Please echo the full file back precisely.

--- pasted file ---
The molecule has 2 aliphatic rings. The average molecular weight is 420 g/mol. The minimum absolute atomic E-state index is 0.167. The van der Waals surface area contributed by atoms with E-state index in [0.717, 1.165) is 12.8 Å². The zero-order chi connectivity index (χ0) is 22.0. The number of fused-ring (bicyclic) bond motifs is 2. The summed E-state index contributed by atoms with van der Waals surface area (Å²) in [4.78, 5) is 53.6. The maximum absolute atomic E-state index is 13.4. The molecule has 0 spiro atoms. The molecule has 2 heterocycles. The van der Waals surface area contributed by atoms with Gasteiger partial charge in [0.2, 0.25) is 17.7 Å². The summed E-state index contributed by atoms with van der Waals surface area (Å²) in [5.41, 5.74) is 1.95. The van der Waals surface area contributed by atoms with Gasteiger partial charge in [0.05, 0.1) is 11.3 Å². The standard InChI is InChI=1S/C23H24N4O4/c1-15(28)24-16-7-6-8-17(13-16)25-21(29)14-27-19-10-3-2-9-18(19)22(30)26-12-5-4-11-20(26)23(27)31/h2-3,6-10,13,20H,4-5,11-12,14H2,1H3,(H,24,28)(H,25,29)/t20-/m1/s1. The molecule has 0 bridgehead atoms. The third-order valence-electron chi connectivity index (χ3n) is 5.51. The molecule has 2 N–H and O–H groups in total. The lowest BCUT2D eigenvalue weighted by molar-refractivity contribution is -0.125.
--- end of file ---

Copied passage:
The molecule has 2 aliphatic rings. The average molecular weight is 420 g/mol. The minimum absolute atomic E-state index is 0.167. The van der Waals surface area contributed by atoms with E-state index in [0.717, 1.165) is 12.8 Å². The zero-order chi connectivity index (χ0) is 22.0. The number of fused-ring (bicyclic) bond motifs is 2. The summed E-state index contributed by atoms with van der Waals surface area (Å²) in [4.78, 5) is 53.6. The maximum absolute atomic E-state index is 13.4. The molecule has 0 spiro atoms. The molecule has 2 heterocycles. The van der Waals surface area contributed by atoms with Gasteiger partial charge in [0.2, 0.25) is 17.7 Å². The summed E-state index contributed by atoms with van der Waals surface area (Å²) in [5.41, 5.74) is 1.95. The van der Waals surface area contributed by atoms with Gasteiger partial charge in [0.05, 0.1) is 11.3 Å². The standard InChI is InChI=1S/C23H24N4O4/c1-15(28)24-16-7-6-8-17(13-16)25-21(29)14-27-19-10-3-2-9-18(19)22(30)26-12-5-4-11-20(26)23(27)31/h2-3,6-10,13,20H,4-5,11-12,14H2,1H3,(H,24,28)(H,25,29)/t20-/m1/s1. The molecule has 0 bridgehead atoms. The third-order valence-electron chi connectivity index (χ3n) is 5.51. The molecule has 2 N–H and O–H groups in total. The lowest BCUT2D eigenvalue weighted by molar-refractivity contribution is -0.125.